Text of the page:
In humans, there are 46 chromosomes in every cell. Cells are the smallest parts of the body. The 46 chromosomes are present in 23 pairs. Chromosomes are the blueprints for the body. One chromosome from each pair comes from the father, and one comes from the mother. This is why a child resembles the entire family.
When we look at the 23 pairs of chromosomes, there are some differences. The first 22 pairs carry most of the information (genes) that makes us who we are. The 22nd chromosome is the smallest. The 23rd pair determines whether a baby will be male or female.
If a baby has a 22q11.2 deletion syndrome this means that a small amount of information (about 30 genes) is missing from the 22nd chromosome. When it is suspected that a baby might have this diagnosis, a special test will be ordered to look for it. This deletion is present from the moment that the mother’s egg and the father’s sperm come together to make the baby. There is nothing that the parents said or thought or did that causes this to happen. It is not due to illnesses, medications, food, drink, cigarettes, or drugs used by the parents before or during or after the pregnancy. In most families, the birth of a baby with the 22q11.2 deletion is the first time that this has happened in the family. However, in about one in ten families the deletion is present because one of the parents has it as well and passed it to the child either in the one egg or one sperm that went to form the baby. Therefore, it is recommended that both parents have the blood test when the 22q11.2 deletion is found in their child to help the parents better understand what the chance is of having another child with the deletion.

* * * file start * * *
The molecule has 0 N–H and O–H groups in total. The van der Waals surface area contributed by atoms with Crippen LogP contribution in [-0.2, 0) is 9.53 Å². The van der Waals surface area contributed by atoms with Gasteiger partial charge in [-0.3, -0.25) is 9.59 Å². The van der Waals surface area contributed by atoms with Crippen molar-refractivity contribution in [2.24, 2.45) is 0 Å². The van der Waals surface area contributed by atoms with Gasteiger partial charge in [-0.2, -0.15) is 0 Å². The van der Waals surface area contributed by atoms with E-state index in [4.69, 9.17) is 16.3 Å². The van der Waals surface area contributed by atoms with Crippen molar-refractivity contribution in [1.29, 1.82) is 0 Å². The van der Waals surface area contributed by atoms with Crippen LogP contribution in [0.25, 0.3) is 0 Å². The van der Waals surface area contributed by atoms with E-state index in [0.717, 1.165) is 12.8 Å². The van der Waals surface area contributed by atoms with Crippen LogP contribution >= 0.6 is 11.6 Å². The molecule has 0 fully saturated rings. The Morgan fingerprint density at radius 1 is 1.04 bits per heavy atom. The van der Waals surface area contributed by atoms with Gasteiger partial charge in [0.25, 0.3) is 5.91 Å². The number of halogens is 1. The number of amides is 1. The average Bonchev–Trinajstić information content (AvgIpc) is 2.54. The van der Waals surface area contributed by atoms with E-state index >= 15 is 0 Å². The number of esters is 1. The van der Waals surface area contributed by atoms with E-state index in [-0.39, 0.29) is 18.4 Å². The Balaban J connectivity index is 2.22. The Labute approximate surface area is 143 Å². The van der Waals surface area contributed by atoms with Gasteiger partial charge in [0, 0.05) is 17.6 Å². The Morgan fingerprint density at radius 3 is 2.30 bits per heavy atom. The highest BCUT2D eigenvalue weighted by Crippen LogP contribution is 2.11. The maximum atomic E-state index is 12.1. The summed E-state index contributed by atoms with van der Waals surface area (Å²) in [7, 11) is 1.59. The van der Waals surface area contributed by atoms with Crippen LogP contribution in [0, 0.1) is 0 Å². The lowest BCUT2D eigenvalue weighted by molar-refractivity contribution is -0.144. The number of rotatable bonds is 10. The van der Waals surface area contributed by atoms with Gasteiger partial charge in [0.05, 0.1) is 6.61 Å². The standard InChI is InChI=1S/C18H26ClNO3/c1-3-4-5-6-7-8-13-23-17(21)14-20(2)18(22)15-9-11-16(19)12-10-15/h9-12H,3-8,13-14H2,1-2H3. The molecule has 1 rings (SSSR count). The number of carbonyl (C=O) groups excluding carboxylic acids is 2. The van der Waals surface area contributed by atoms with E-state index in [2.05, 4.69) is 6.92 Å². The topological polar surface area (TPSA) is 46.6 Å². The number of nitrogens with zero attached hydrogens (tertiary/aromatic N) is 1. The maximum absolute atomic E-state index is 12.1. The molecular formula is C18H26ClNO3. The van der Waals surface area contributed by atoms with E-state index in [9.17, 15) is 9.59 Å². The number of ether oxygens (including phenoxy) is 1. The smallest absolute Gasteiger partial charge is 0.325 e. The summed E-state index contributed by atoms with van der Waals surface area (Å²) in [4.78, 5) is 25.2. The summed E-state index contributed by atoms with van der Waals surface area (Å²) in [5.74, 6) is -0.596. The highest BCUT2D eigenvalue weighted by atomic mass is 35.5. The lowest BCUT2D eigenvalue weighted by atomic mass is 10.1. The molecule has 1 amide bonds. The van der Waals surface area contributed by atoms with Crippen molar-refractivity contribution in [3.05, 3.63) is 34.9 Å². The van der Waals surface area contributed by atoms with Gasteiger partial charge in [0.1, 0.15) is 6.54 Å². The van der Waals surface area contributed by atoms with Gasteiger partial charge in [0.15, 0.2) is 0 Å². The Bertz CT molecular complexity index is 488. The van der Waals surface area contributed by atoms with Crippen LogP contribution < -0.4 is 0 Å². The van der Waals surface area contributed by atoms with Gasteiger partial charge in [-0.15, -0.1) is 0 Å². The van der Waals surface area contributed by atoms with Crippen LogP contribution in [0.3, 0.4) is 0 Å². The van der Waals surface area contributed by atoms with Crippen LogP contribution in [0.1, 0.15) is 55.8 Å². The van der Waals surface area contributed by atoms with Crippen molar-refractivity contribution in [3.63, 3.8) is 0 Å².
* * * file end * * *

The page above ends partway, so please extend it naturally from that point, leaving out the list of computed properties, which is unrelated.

While the health effects of the 22q11.2 deletion vary from patient to patient, the common medical findings may include the following:
- Congenital Heart Defects are present in about 74% of affected individuals. Specifically they most often include: Tetralogy of Fallot (TOF), Interrupted Aortic Arch (IAA), Ventricular Septal Defects (VSD), Truncus Arteriosis (TA), a vascular ring, and other aortic arch differences. Most congenital heart differences are now treatable surgically. (Consult a Cardiologist.)
- Immune System Problems occur in about 75% of children with the 22q11.2 deletion due to problems in a gland called the thymus, located near the heart. The thymus gland helps to fight infection. However, most people with the deletion do well despite their immune differences. (Consult an Immunologist.)
- Hypocalcemia (or low calcium) is common, especially in the newborn period, but it can occur anytime, including during growth spurts, puberty, during an illness, or around the time of an operation. It can be treated, usually by a hormone doctor. (Consult an Endocrinologist.)